Nigeria: cholera outbreak follows displacement caused by Boko Haram

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Cholera is a waterborne disease which thrives in environments lacking proper sanitation and hygiene, therefore outbreaks often happen in conflict settings when access to safe water is limited.

In the camps of Democratic Republic of Congo, 20 000 refugees who fled the Rwandan genocide in 1994 died from cholera and the disease is killing thousands today in war-torn Yemen. Since August 2017, an outbreak has emerged in north east Nigeria, where over 2 million people have fled their homes due to the conflict between the Nigerian army and non-state armed groups, such as Boko Haram. These people are living in camps for internally displaced people or among the local population, with poor access to safe water or latrines.

The European Commission's Humanitarian Aid Operations department reacted swiftly to the outbreak and has provided €1.3 million to Solidarités International to help contain the spread of the disease. The funds have gone to the distribution of water purification tablets, rehabilitation of toilets, water-trucking of safe water and door-to-door prevention messages among the population. Over 40 000 people have benefited directly from these actions.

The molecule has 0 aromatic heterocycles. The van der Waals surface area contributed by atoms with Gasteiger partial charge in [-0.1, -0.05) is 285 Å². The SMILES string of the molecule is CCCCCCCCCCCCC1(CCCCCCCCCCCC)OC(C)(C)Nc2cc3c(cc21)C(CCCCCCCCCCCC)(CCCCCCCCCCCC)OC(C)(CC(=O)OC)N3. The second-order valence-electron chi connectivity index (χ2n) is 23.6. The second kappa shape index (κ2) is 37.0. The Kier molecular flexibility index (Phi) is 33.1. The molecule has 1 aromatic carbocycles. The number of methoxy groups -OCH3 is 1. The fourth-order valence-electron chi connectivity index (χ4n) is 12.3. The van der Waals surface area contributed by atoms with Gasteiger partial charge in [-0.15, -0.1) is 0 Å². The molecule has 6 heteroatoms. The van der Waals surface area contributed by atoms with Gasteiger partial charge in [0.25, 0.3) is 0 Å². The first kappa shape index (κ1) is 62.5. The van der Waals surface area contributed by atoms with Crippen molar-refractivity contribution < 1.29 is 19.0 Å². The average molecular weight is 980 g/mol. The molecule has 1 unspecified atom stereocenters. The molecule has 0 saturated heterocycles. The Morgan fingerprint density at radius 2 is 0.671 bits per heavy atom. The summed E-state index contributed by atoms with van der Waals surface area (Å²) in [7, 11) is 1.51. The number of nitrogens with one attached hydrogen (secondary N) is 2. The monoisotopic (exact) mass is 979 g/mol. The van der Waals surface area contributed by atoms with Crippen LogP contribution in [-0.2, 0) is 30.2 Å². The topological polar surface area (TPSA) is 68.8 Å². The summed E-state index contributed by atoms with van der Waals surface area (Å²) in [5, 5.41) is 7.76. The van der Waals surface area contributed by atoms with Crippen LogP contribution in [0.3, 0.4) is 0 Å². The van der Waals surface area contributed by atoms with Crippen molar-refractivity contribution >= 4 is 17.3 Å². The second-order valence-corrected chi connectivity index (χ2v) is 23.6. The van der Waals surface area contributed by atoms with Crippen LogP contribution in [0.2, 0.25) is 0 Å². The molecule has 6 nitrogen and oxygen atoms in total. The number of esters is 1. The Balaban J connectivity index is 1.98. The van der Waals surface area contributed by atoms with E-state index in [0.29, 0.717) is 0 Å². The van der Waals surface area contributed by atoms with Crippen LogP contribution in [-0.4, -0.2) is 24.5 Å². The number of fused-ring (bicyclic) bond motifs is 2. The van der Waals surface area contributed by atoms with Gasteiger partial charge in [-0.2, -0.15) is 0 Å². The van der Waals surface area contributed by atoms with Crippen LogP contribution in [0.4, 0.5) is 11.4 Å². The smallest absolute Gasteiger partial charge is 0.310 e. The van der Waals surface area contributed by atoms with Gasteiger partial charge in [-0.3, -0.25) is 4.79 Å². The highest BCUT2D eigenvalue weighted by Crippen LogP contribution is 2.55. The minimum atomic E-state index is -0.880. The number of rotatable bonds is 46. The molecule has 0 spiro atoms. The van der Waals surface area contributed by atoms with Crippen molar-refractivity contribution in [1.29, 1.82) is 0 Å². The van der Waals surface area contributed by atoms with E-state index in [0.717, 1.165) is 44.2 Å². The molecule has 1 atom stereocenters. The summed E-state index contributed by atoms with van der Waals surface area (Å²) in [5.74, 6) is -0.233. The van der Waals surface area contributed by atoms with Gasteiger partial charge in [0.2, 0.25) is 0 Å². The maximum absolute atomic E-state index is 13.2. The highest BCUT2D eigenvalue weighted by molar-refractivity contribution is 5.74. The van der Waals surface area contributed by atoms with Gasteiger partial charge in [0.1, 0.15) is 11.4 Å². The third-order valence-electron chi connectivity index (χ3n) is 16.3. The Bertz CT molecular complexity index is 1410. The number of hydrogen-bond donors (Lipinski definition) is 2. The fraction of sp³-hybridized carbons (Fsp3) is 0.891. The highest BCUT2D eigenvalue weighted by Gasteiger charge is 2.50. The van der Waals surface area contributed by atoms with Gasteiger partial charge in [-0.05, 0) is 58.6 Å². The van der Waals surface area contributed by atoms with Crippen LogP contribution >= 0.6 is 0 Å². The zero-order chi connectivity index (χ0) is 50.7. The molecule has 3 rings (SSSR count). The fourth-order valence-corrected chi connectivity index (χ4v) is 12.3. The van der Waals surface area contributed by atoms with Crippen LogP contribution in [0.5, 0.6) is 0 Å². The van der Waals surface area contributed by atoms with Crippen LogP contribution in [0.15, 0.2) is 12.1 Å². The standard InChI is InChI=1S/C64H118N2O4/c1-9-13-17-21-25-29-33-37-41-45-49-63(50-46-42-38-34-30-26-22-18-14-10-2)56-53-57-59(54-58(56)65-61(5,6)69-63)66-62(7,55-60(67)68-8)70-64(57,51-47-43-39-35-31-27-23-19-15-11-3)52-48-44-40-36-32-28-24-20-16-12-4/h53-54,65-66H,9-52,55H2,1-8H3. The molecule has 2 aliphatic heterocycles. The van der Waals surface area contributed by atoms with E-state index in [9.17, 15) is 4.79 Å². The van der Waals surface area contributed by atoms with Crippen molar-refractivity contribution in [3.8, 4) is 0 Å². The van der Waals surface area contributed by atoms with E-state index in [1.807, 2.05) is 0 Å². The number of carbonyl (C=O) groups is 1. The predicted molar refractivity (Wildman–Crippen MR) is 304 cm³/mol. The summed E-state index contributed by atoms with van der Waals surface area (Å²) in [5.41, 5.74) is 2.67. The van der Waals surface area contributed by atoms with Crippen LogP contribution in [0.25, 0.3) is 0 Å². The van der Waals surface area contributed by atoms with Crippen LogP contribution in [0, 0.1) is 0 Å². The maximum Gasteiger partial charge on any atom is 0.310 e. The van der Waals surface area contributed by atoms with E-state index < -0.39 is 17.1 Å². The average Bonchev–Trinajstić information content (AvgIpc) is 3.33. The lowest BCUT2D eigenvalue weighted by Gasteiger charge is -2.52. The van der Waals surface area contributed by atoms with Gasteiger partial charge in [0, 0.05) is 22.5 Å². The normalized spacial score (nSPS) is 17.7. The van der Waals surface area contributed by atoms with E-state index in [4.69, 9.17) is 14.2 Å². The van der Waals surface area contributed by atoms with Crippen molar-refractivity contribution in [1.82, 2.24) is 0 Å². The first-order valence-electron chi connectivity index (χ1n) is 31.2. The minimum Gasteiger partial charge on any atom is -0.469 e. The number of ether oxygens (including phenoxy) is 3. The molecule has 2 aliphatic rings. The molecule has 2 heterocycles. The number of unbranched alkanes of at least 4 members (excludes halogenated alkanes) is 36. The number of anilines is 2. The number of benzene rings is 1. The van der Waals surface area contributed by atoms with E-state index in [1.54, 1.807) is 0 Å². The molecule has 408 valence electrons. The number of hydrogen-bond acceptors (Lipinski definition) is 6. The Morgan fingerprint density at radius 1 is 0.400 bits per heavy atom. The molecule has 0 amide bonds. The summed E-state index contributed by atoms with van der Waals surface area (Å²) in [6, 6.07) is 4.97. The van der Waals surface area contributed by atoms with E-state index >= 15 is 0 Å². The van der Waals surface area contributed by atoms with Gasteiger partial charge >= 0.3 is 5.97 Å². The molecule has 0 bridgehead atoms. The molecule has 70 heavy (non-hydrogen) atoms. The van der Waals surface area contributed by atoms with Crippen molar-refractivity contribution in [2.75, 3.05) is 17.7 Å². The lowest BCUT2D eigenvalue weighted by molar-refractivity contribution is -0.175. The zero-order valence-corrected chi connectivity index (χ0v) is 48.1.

In the whole of West Africa, the EU has dedicated €5.2 million over the past five years for a close tracking of cholera outbreaks.

Text by Isabel Coello, Regional Information Officer for North, West & Central Africa

Photos by Constance Decorde & Anaïs Henry / Solidarités International and Marianna Franco/ECHO